A chi-squared test of statistical heterogeneity was applied in the meta-analysis. The application of fixed-effect and random-effects analyses constituted a sensitivity analysis. Estimates of effect were calculated overall and within the subgroups node positive, sequential taxane therapy, concomitant taxane therapy, paclitaxel and docetaxel. The authors referred to the subgroup analysis as a sensitivity analysis to decrease differences between the trials.
Results of the review
Nine randomised controlled trials involving 15,598 patients were included.
A meta-analysis of 9 trials (15,598 participants) showed a statistically significant improvement in disease-free survival with adjuvant taxanes compared with standard chemotherapy (RR 0.86, 95% CI: 0.81, 0.90, p<0.00001). There was no statistically significant heterogeneity between the studies. The absolute benefit was 3.3% and the NNT was 30.
A meta-analysis of 8 trials (15,074 participants) showed a statistically significant improvement in overall survival with adjuvant taxanes compared with standard chemotherapy (RR 0.87, 95% CI: 0.81, 0.93, p<0.0001). There was no statistically significant heterogeneity between the studies. The absolute benefit was 2.0% and the NNT was 49.
All of the subgroup analyses showed a statistically significant (p<0.05) benefit in favour of adjuvant taxanes for both outcomes and no statistically significant heterogeneity between the studies. The absolute benefit in the node-positive subgroup analyses were 4.3% in disease-free survival and 2.8% in overall survival (4 trials, 9,670 participants).
The authors noted that most of the trials did not report in detail on toxicity.
Taxanes as adjuvant chemotherapy seemed to confer a significant benefit in disease-free and overall survival compared with standard chemotherapy.
The review addressed a clear question and clearly stated the inclusion criteria. Although a number of topic specific websites were targeted in the search for studies, a wider search of electronic databases would have given more reassurance that relevant trials were not missed. From the information reported, the potential for bias in the study selection process of the review cannot be assessed and neither can the potential for bias in the studies included.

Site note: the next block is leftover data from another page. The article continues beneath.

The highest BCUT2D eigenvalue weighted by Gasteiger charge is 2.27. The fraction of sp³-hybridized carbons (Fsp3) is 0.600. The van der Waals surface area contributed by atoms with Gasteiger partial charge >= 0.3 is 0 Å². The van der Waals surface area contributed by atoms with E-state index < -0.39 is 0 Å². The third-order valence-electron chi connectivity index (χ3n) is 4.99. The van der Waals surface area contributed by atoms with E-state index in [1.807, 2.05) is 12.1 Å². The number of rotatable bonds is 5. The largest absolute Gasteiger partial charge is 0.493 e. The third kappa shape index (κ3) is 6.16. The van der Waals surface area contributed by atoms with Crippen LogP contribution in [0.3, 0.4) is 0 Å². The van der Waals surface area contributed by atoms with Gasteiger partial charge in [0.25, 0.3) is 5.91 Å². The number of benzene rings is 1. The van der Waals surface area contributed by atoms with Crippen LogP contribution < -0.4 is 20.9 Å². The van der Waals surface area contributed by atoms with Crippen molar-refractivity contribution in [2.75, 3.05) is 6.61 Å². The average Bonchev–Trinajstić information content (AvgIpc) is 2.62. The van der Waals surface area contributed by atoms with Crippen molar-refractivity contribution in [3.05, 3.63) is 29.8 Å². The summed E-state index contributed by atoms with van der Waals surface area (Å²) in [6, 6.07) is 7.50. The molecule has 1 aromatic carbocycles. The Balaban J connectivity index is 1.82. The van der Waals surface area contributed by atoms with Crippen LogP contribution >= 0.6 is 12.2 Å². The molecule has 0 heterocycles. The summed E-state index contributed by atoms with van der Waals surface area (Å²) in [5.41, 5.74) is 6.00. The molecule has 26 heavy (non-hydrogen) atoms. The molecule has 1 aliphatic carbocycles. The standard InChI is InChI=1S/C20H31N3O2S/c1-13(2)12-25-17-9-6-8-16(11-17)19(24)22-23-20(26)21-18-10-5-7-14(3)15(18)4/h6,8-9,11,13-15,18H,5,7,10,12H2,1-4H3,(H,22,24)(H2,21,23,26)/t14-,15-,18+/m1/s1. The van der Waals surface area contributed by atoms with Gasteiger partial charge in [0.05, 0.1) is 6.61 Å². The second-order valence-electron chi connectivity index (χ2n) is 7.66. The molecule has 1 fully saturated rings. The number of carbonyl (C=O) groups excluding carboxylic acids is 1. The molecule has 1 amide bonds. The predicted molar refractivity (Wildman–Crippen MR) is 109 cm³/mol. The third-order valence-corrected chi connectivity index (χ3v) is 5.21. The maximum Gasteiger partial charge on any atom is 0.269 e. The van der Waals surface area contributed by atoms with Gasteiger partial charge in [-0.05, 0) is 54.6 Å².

Sparse details of the individual studies were reported. The data used to calculate the individual study results used in the analysis were not shown. Poor reporting raises uncertainty as to how exactly the quantitative estimates of treatment effect were derived. Without adequate details of the individual studies the NNT derived from meta-analysis can be misleading. Despite the large number of participants included in the review, too many questions remain about the methods to be confident that the conclusions are reliable.
Implications of the review for practice and research
Practice: The authors stated that sequential or concurrent paclitaxel or docetaxel adjuvant to standard chemotherapy should be one of the standard options for patients undergoing surgery for early breast cancer. The magnitude of the expected benefit balanced against toxicity should be discussed with patients.
Research: The authors stated that the effect of hormone receptor status and overexpression of HER-2 on the benefit of adjuvant taxanes needs further exploration.
Bria E, Nistico C, Cuppone F, Carlini P, Ciccarese M, Milella M, Natoli G, Terzoli E, Cognetti F, Giannarelli D. Benefit of taxanes as adjuvant chemotherapy for early breast cancer: pooled analysis of 15,500 patients. Cancer 2006; 106(11): 2337-2344
Other publications of related interest
Cuppone F, Bria E, Carlini P, Milella M, Felici A, Sperduti I, Nistico C, Terzoli E, Cognetti F, Giannarelli D. Taxanes as primary chemotherapy for early breast cancer: meta-analysis of randomized trials. Cancer 2008;113(2):238-246.
Subject indexing assigned by NLM
Antineoplastic Agents, Phytogenic /therapeutic use; Breast Neoplasms /drug therapy /pathology /surgery; Chemotherapy, Adjuvant; Clinical Trials, Phase III as Topic; Disease-Free Survival; Female; Humans; Neoplasm Staging; Paclitaxel /therapeutic use; Survival Rate; Taxoids /therapeutic use
Date bibliographic record published
Date abstract record published
This is a critical abstract of a systematic review that meets the criteria for inclusion on DARE. Each critical abstract contains a brief summary of the review methods, results and conclusions followed by a detailed critical assessment on the reliability of the review and the conclusions drawn.